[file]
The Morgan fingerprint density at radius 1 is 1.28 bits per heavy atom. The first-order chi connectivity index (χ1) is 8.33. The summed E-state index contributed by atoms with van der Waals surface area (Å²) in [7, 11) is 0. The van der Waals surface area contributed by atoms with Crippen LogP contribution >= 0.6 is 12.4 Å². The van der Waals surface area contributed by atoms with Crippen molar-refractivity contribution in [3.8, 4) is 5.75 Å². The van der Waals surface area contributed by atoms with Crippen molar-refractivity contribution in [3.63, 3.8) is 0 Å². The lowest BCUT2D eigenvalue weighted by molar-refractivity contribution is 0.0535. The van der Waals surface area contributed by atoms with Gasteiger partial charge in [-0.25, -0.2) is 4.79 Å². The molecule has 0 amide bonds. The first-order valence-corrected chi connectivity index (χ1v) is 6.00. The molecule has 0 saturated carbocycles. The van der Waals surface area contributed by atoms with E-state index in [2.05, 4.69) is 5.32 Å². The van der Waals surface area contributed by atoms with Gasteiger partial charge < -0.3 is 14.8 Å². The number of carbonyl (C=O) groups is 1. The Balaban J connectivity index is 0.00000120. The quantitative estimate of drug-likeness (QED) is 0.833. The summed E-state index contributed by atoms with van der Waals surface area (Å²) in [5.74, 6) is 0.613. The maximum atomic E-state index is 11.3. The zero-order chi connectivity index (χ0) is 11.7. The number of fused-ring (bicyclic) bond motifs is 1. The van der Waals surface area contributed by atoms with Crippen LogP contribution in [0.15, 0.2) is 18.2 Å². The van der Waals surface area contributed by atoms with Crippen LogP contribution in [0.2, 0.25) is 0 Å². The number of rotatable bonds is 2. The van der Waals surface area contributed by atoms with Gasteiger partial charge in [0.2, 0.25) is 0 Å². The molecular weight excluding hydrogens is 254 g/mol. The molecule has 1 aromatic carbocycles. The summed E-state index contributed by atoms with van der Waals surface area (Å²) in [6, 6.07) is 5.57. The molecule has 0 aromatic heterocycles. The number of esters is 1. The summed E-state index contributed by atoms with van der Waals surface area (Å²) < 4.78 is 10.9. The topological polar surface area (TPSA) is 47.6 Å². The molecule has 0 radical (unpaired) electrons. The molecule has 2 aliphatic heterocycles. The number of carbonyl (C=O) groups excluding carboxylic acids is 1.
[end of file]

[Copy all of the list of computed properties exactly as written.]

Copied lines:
The Morgan fingerprint density at radius 1 is 1.28 bits per heavy atom. The first-order chi connectivity index (χ1) is 8.33. The summed E-state index contributed by atoms with van der Waals surface area (Å²) in [7, 11) is 0. The van der Waals surface area contributed by atoms with Crippen LogP contribution >= 0.6 is 12.4 Å². The van der Waals surface area contributed by atoms with Crippen molar-refractivity contribution in [3.8, 4) is 5.75 Å². The van der Waals surface area contributed by atoms with Crippen molar-refractivity contribution in [3.63, 3.8) is 0 Å². The lowest BCUT2D eigenvalue weighted by molar-refractivity contribution is 0.0535. The van der Waals surface area contributed by atoms with Gasteiger partial charge in [-0.25, -0.2) is 4.79 Å². The molecule has 0 amide bonds. The first-order valence-corrected chi connectivity index (χ1v) is 6.00. The molecule has 0 saturated carbocycles. The van der Waals surface area contributed by atoms with E-state index in [2.05, 4.69) is 5.32 Å². The van der Waals surface area contributed by atoms with Gasteiger partial charge < -0.3 is 14.8 Å². The number of carbonyl (C=O) groups is 1. The Balaban J connectivity index is 0.00000120. The quantitative estimate of drug-likeness (QED) is 0.833. The summed E-state index contributed by atoms with van der Waals surface area (Å²) in [5.74, 6) is 0.613. The maximum atomic E-state index is 11.3. The zero-order chi connectivity index (χ0) is 11.7. The number of fused-ring (bicyclic) bond motifs is 1. The van der Waals surface area contributed by atoms with Crippen LogP contribution in [0.15, 0.2) is 18.2 Å². The van der Waals surface area contributed by atoms with Crippen LogP contribution in [0.2, 0.25) is 0 Å². The number of rotatable bonds is 2. The van der Waals surface area contributed by atoms with Gasteiger partial charge in [0.2, 0.25) is 0 Å². The molecular weight excluding hydrogens is 254 g/mol. The molecule has 1 aromatic carbocycles. The summed E-state index contributed by atoms with van der Waals surface area (Å²) in [6, 6.07) is 5.57. The molecule has 0 aromatic heterocycles. The number of esters is 1. The summed E-state index contributed by atoms with van der Waals surface area (Å²) < 4.78 is 10.9. The topological polar surface area (TPSA) is 47.6 Å². The molecule has 0 radical (unpaired) electrons. The molecule has 2 aliphatic heterocycles. The number of carbonyl (C=O) groups excluding carboxylic acids is 1.